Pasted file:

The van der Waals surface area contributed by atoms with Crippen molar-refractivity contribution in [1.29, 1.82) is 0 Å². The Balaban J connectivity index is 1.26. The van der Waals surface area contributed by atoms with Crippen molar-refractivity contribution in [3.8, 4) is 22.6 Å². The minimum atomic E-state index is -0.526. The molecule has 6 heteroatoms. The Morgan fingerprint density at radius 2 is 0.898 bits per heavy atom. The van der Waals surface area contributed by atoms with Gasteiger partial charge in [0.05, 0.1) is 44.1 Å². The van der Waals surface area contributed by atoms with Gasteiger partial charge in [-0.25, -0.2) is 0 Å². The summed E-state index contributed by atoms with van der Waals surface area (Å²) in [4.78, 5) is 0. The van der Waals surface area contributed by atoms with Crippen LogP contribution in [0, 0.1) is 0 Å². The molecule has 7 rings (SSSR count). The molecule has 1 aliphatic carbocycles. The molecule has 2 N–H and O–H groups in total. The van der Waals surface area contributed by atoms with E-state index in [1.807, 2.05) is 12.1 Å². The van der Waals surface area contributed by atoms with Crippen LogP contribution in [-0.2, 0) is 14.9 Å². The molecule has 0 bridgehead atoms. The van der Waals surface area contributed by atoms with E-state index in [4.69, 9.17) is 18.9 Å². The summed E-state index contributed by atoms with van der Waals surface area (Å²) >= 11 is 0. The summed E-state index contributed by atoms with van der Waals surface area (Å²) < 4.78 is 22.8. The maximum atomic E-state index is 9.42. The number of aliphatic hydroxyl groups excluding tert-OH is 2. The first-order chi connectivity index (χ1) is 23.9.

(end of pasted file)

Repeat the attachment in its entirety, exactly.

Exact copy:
The van der Waals surface area contributed by atoms with Crippen molar-refractivity contribution in [1.29, 1.82) is 0 Å². The Balaban J connectivity index is 1.26. The van der Waals surface area contributed by atoms with Crippen molar-refractivity contribution in [3.8, 4) is 22.6 Å². The minimum atomic E-state index is -0.526. The molecule has 6 heteroatoms. The Morgan fingerprint density at radius 2 is 0.898 bits per heavy atom. The van der Waals surface area contributed by atoms with Gasteiger partial charge in [0.05, 0.1) is 44.1 Å². The van der Waals surface area contributed by atoms with Gasteiger partial charge in [-0.25, -0.2) is 0 Å². The summed E-state index contributed by atoms with van der Waals surface area (Å²) in [4.78, 5) is 0. The van der Waals surface area contributed by atoms with Crippen LogP contribution in [0, 0.1) is 0 Å². The molecule has 7 rings (SSSR count). The molecule has 1 aliphatic carbocycles. The molecule has 2 N–H and O–H groups in total. The van der Waals surface area contributed by atoms with E-state index in [1.807, 2.05) is 12.1 Å². The van der Waals surface area contributed by atoms with Crippen LogP contribution in [-0.2, 0) is 14.9 Å². The molecule has 0 bridgehead atoms. The van der Waals surface area contributed by atoms with E-state index in [4.69, 9.17) is 18.9 Å². The summed E-state index contributed by atoms with van der Waals surface area (Å²) >= 11 is 0. The summed E-state index contributed by atoms with van der Waals surface area (Å²) < 4.78 is 22.8. The maximum atomic E-state index is 9.42. The number of aliphatic hydroxyl groups excluding tert-OH is 2. The first-order chi connectivity index (χ1) is 23.9.